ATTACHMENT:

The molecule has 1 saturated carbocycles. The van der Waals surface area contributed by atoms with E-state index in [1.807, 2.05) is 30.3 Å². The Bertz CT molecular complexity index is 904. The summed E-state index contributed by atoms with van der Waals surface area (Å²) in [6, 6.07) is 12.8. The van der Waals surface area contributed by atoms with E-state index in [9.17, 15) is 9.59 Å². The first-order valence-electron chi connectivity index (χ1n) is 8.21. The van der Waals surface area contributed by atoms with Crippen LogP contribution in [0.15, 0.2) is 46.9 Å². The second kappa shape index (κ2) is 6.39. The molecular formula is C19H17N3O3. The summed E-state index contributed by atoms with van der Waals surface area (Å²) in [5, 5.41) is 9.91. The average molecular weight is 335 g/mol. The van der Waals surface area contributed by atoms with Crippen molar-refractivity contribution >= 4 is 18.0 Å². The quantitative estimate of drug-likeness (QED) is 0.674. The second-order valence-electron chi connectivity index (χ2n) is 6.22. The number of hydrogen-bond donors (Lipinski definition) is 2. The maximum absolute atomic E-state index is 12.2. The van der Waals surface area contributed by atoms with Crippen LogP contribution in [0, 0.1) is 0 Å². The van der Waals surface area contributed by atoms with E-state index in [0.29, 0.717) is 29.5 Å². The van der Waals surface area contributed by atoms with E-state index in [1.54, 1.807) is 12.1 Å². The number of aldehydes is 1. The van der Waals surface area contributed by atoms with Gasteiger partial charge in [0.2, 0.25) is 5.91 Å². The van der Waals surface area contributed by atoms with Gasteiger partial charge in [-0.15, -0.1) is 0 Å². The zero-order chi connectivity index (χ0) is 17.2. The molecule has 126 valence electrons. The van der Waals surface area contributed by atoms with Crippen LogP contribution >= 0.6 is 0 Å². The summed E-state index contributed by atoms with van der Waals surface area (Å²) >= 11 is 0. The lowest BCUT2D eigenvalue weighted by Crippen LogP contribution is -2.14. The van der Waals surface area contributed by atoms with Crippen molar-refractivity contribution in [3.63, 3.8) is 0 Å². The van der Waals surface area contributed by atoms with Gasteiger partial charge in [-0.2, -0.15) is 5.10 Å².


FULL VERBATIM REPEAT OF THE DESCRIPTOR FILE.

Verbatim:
The molecule has 1 saturated carbocycles. The van der Waals surface area contributed by atoms with E-state index in [1.807, 2.05) is 30.3 Å². The Bertz CT molecular complexity index is 904. The summed E-state index contributed by atoms with van der Waals surface area (Å²) in [6, 6.07) is 12.8. The van der Waals surface area contributed by atoms with E-state index in [9.17, 15) is 9.59 Å². The first-order valence-electron chi connectivity index (χ1n) is 8.21. The van der Waals surface area contributed by atoms with Crippen LogP contribution in [0.15, 0.2) is 46.9 Å². The second kappa shape index (κ2) is 6.39. The molecular formula is C19H17N3O3. The summed E-state index contributed by atoms with van der Waals surface area (Å²) in [5, 5.41) is 9.91. The average molecular weight is 335 g/mol. The van der Waals surface area contributed by atoms with Crippen molar-refractivity contribution >= 4 is 18.0 Å². The quantitative estimate of drug-likeness (QED) is 0.674. The second-order valence-electron chi connectivity index (χ2n) is 6.22. The number of hydrogen-bond donors (Lipinski definition) is 2. The maximum absolute atomic E-state index is 12.2. The van der Waals surface area contributed by atoms with Crippen LogP contribution in [0, 0.1) is 0 Å². The van der Waals surface area contributed by atoms with E-state index in [0.29, 0.717) is 29.5 Å². The van der Waals surface area contributed by atoms with E-state index in [1.54, 1.807) is 12.1 Å². The number of aldehydes is 1. The van der Waals surface area contributed by atoms with Gasteiger partial charge in [0.2, 0.25) is 5.91 Å². The van der Waals surface area contributed by atoms with Gasteiger partial charge in [-0.15, -0.1) is 0 Å². The zero-order chi connectivity index (χ0) is 17.2. The molecule has 126 valence electrons. The van der Waals surface area contributed by atoms with Crippen LogP contribution >= 0.6 is 0 Å². The summed E-state index contributed by atoms with van der Waals surface area (Å²) >= 11 is 0. The lowest BCUT2D eigenvalue weighted by Crippen LogP contribution is -2.14. The van der Waals surface area contributed by atoms with Crippen molar-refractivity contribution in [3.63, 3.8) is 0 Å². The van der Waals surface area contributed by atoms with Gasteiger partial charge in [-0.2, -0.15) is 5.10 Å².